Publication 7250

Schultz K. (1993) Paradoxes of “constructivist teaching” and their implications for teacher education. In: Proceedings of the Third International Seminar on Misconceptions and Educational Strategies in Science and Mathematics. Cornell University, Ithaca, 1–4 August 1993. Misconceptions Trust, Ithaca NY: **MISSING PAGES**. Fulltext at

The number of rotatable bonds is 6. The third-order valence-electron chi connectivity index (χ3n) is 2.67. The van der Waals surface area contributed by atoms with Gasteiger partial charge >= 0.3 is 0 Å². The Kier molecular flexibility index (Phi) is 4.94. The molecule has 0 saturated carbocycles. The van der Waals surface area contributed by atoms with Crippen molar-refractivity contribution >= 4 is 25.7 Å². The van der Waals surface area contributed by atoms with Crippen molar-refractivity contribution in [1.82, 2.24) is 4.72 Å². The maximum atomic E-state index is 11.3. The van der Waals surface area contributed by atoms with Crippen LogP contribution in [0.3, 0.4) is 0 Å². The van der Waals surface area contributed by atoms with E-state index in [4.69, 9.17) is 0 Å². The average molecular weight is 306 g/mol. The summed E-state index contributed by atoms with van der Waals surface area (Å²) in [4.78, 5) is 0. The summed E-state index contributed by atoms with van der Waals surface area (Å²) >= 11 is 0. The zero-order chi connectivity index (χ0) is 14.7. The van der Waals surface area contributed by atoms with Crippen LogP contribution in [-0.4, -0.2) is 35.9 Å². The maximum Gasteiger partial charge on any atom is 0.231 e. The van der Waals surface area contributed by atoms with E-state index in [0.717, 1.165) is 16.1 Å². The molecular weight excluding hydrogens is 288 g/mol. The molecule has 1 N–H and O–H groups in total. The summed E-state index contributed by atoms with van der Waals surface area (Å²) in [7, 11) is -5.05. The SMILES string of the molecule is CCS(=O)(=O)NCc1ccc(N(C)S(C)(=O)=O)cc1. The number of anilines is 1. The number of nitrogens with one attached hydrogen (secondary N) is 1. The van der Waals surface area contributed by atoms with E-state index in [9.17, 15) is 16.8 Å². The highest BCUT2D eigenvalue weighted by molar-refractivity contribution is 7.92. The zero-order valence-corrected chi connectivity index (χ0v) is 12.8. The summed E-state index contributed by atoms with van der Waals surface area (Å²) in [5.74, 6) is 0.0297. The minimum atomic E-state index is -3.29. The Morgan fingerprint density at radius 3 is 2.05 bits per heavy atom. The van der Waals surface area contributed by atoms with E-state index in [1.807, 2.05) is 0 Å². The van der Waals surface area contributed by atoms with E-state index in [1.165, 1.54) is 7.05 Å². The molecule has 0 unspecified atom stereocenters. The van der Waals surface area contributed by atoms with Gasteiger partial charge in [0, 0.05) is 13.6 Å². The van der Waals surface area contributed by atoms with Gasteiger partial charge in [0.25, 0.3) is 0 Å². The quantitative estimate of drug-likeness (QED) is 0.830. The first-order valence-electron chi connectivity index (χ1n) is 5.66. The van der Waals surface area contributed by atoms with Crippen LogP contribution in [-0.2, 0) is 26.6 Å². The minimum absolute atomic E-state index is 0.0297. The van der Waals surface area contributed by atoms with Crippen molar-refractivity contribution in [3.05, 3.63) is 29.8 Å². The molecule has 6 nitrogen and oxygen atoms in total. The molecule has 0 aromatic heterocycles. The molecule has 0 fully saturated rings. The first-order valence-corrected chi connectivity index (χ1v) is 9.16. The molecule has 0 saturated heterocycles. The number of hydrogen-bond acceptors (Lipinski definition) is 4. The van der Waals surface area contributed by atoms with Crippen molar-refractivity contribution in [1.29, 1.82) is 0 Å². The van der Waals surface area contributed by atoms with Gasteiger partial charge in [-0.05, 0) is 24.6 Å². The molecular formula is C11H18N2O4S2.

The implications of constructivist epistemology and conceptual-change ideas have received less attention in teacher education than in the case of teaching science to pupils. However, some paradoxes mentioned in the literature apply to teacher education in special ways: 1. Even if we accept the validity of a constructivist epistemology, does that imply a specific teaching strategy? 2. If we say we want learners to construct their knowledge, but we define success according to whether they change their conceptions in a certain direction, are we trying to have it both ways? These questions have two layers of meanings in the context of teacher education: what to “tell” teachers about instruction, and how to “tell” them. Teachers continually construct their views of the nature of learning and teaching science. These views are major determinants of how they carry out their teaching functions. How the informal and formal experiences of teacher education influence thses views in an important issue.


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